Sweet and whiter-than-white standard bagels are tempting as a quick lunch staple, but New York style or not, they don’t offer much nutrition. Some versions have almost a gram of salt per bagel and more than 5g of sugars.
What really makes artisan bakers thrash doughs is that some are marketed as “sourdough” when they contain enough regular yeast to mean they won’t have many of the benefits of sourdough.
Baguettes or batons
Many supermarket bagels and batons have around 8 per cent of your daily salt allowance in one 50g slice and a 1:20 fibre/carb ratio, so are bound to spike your glucose levels. That said, a high ratio of crust to breadcrumbs can help balance things out a bit, as the crust digests more slowly and contains higher amounts of antioxidants.
Brioche is a bread enriched with eggs, sugar and traditionally butter, but some high street versions are made with the less delicious sounding palm fat and milk proteins. One advert suggests using the slices for ham and cheese sandwiches – but with 13.8g of sugars and 1g of salt and only 1.7g of fiber per 100g, it’s not an everyday brioche. Treat it like cake.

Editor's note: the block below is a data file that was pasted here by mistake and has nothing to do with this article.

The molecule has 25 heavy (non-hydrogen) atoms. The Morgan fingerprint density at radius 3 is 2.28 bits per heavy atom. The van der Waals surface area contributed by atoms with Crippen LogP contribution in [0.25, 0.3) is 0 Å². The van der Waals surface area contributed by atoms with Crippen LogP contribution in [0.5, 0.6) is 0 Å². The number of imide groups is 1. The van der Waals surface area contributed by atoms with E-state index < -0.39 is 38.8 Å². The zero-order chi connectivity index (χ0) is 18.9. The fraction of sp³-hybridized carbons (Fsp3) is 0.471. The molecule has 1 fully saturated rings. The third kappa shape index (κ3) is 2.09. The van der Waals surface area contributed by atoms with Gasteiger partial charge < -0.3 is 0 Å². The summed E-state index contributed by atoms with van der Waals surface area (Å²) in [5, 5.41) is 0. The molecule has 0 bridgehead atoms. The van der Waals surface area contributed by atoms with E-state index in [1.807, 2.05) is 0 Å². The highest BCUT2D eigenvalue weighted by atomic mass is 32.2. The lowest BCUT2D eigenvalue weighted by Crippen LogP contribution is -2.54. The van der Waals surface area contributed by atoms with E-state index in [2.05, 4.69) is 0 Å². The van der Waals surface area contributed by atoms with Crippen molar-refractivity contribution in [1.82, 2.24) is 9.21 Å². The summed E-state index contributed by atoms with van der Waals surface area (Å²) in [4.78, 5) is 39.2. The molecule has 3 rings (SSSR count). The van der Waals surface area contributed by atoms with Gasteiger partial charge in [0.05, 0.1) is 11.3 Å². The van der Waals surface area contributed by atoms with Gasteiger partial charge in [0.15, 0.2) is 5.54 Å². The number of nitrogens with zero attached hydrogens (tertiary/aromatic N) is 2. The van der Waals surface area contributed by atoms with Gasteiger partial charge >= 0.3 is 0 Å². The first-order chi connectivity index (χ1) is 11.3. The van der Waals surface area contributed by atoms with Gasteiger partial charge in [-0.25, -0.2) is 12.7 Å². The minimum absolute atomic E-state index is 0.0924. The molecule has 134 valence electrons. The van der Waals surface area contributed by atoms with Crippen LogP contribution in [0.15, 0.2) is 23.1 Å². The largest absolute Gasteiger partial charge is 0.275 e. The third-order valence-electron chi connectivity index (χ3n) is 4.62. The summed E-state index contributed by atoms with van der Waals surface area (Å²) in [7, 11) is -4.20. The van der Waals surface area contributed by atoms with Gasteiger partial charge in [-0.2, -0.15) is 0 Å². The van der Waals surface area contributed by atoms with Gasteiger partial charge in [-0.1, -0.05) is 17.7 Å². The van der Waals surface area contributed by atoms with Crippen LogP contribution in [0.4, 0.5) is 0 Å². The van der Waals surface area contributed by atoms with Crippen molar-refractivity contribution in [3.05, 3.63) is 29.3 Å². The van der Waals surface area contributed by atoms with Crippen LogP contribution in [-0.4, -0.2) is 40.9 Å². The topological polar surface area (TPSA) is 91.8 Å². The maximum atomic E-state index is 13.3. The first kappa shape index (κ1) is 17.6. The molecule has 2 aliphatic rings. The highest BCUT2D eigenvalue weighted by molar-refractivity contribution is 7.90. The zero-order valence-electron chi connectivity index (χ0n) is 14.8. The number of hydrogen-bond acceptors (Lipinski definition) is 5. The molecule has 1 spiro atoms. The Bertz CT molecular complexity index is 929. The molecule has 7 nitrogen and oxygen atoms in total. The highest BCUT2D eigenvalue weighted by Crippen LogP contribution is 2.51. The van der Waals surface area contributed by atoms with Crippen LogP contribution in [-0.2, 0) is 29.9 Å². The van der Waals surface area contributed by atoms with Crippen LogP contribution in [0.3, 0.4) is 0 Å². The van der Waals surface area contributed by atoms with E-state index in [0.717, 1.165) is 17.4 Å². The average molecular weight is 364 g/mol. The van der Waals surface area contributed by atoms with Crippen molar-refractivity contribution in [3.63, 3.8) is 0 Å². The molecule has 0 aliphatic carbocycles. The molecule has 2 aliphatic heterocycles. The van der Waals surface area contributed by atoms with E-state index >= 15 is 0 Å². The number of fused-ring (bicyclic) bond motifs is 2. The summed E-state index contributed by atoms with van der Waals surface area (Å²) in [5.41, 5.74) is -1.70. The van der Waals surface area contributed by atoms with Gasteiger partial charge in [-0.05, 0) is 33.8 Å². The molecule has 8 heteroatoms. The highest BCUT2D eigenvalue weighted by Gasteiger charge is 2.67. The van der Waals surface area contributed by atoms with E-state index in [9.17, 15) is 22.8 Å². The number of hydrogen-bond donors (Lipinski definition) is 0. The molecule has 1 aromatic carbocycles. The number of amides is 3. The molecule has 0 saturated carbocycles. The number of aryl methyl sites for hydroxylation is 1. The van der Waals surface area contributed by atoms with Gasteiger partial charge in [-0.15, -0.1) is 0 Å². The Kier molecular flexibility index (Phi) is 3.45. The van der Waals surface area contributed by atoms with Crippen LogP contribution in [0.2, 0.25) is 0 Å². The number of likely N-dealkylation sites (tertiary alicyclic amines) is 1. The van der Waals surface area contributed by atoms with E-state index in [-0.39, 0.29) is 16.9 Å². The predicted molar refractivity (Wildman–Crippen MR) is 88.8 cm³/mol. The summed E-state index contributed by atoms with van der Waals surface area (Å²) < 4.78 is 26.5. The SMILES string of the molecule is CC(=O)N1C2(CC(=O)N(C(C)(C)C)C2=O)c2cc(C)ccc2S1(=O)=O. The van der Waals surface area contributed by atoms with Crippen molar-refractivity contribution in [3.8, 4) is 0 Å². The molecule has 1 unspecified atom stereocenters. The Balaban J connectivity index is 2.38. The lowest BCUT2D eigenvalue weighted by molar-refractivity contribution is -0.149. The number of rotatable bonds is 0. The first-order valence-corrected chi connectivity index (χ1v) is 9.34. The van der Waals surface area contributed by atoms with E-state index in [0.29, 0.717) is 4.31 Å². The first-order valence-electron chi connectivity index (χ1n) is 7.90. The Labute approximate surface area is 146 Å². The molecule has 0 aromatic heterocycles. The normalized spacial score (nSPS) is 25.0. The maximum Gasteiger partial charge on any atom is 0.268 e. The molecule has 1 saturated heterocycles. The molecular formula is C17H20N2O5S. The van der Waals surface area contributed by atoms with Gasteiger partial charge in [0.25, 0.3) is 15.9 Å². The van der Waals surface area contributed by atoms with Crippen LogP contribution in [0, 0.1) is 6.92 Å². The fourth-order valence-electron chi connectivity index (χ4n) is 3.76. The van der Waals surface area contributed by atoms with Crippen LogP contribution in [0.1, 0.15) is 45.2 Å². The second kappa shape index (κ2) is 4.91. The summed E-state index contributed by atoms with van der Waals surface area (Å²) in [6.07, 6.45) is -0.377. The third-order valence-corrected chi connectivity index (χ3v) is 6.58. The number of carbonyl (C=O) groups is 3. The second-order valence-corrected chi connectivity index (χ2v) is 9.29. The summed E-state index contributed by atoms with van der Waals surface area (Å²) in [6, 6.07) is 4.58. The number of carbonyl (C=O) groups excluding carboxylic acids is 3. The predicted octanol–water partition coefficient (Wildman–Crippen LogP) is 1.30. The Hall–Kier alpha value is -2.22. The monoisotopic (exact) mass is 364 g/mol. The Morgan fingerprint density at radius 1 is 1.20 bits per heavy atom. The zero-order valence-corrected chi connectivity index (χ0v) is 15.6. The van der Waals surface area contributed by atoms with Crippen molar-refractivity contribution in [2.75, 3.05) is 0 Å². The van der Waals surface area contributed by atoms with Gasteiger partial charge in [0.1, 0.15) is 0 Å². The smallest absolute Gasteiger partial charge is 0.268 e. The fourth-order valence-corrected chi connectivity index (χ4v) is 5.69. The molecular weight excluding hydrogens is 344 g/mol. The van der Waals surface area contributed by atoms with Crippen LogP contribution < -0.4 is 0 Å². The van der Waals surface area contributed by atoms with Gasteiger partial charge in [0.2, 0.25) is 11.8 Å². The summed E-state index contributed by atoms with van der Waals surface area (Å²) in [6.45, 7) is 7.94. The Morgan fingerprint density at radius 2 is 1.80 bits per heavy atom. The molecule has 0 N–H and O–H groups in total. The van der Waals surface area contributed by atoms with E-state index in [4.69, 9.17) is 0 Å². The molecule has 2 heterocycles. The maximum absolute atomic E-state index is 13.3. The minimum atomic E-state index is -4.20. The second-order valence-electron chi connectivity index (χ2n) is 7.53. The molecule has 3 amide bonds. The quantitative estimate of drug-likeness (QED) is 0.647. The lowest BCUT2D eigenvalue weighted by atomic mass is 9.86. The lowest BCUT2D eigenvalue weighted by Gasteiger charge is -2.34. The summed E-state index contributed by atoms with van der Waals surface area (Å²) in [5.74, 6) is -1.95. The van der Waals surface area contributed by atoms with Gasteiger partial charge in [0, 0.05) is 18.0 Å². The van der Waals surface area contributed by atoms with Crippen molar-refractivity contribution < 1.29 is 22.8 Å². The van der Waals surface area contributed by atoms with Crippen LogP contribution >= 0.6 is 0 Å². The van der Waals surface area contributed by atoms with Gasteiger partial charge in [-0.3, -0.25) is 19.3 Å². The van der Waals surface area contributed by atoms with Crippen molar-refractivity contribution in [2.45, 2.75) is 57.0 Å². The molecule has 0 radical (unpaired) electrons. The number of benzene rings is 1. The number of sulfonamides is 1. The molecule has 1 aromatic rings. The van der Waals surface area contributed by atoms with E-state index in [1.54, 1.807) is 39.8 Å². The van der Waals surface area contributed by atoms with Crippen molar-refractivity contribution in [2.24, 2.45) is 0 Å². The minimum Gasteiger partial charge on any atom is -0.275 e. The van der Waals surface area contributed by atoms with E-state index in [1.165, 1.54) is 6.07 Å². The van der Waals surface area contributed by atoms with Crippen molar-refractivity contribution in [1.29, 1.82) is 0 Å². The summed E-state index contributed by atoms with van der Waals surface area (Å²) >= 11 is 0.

Mass-produced sliced white
None of the standard cut egg whites in the supermarket are very healthy; one I found contained palm oil, calcium propionate, diacetyl tartaric acid esters with mono- and diglycerides of fatty acids, and ascorbic acid. Some provide more salt per slice than a bag of ready-to-eat crisps (0.36g) and only a fiber to carbohydrate ratio of 1:20. And remember, thick-sliced ”toasties” mean bigger slices, so even more salt – some as much as 0.45g per slice.
These could be marketed as low-calorie – and it’s true that in some cases a slice has just 63 calories, or about 75 percent of regular bread. But they’re often so light that most people grab a second bite, and they can be guilty of a low fiber-to-carbs ratio of 1:22. Ingredients may include sugar in the form of dextrose and a variety of emulsifiers and conditioning agents.
We bake bread at home
These long-lasting packages of rolls can be a good standby in the cupboard – hot from the oven with fat chunks of butter, I’ll happily put a few away until the soup arrives. It’s not something to get used to, though, with some rolls delivering a surprising 1.1g of salt – almost like three bags of crisps – and a fiber-to-carb ratio of 1:35. On the other hand, they may contain fewer ingredients than some sliced loaves.